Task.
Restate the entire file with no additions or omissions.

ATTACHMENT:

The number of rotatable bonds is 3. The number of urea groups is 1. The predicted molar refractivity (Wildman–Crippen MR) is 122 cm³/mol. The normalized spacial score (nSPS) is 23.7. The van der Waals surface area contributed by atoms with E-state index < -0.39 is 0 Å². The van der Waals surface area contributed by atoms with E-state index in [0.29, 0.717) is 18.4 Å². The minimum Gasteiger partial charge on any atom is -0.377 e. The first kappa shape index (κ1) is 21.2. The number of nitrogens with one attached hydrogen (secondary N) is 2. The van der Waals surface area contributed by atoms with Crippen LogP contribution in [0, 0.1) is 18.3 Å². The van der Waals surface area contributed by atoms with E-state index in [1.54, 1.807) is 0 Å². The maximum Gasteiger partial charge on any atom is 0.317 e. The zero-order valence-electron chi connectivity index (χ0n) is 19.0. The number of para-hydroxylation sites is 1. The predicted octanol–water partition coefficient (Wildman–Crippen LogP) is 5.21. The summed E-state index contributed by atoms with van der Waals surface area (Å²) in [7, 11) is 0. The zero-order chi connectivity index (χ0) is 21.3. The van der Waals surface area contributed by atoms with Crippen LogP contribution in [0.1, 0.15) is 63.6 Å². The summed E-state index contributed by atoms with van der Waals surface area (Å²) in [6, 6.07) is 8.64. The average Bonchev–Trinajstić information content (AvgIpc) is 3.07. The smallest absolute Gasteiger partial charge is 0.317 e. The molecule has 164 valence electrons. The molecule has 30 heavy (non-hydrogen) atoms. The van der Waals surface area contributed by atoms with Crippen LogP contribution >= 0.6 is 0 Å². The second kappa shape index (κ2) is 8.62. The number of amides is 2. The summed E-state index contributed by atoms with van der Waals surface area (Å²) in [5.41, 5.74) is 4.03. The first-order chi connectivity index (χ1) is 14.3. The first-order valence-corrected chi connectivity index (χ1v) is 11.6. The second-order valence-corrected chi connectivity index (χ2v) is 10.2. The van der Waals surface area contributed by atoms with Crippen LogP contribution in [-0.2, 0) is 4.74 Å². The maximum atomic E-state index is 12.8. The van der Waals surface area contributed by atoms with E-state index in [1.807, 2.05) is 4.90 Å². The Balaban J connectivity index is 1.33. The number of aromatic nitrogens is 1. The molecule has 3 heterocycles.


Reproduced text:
The number of rotatable bonds is 3. The number of urea groups is 1. The predicted molar refractivity (Wildman–Crippen MR) is 122 cm³/mol. The normalized spacial score (nSPS) is 23.7. The van der Waals surface area contributed by atoms with E-state index < -0.39 is 0 Å². The van der Waals surface area contributed by atoms with E-state index in [0.29, 0.717) is 18.4 Å². The minimum Gasteiger partial charge on any atom is -0.377 e. The first kappa shape index (κ1) is 21.2. The number of nitrogens with one attached hydrogen (secondary N) is 2. The van der Waals surface area contributed by atoms with Crippen LogP contribution in [0, 0.1) is 18.3 Å². The van der Waals surface area contributed by atoms with E-state index in [1.54, 1.807) is 0 Å². The maximum Gasteiger partial charge on any atom is 0.317 e. The zero-order valence-electron chi connectivity index (χ0n) is 19.0. The number of para-hydroxylation sites is 1. The predicted octanol–water partition coefficient (Wildman–Crippen LogP) is 5.21. The summed E-state index contributed by atoms with van der Waals surface area (Å²) in [7, 11) is 0. The zero-order chi connectivity index (χ0) is 21.3. The van der Waals surface area contributed by atoms with Crippen LogP contribution in [0.1, 0.15) is 63.6 Å². The summed E-state index contributed by atoms with van der Waals surface area (Å²) in [6, 6.07) is 8.64. The average Bonchev–Trinajstić information content (AvgIpc) is 3.07. The smallest absolute Gasteiger partial charge is 0.317 e. The molecule has 164 valence electrons. The molecule has 30 heavy (non-hydrogen) atoms. The van der Waals surface area contributed by atoms with Crippen LogP contribution >= 0.6 is 0 Å². The second kappa shape index (κ2) is 8.62. The number of amides is 2. The summed E-state index contributed by atoms with van der Waals surface area (Å²) in [5.41, 5.74) is 4.03. The first-order chi connectivity index (χ1) is 14.3. The first-order valence-corrected chi connectivity index (χ1v) is 11.6. The second-order valence-corrected chi connectivity index (χ2v) is 10.2. The van der Waals surface area contributed by atoms with Crippen LogP contribution in [-0.2, 0) is 4.74 Å². The maximum atomic E-state index is 12.8. The van der Waals surface area contributed by atoms with E-state index in [1.807, 2.05) is 4.90 Å². The Balaban J connectivity index is 1.33. The number of aromatic nitrogens is 1. The molecule has 3 heterocycles.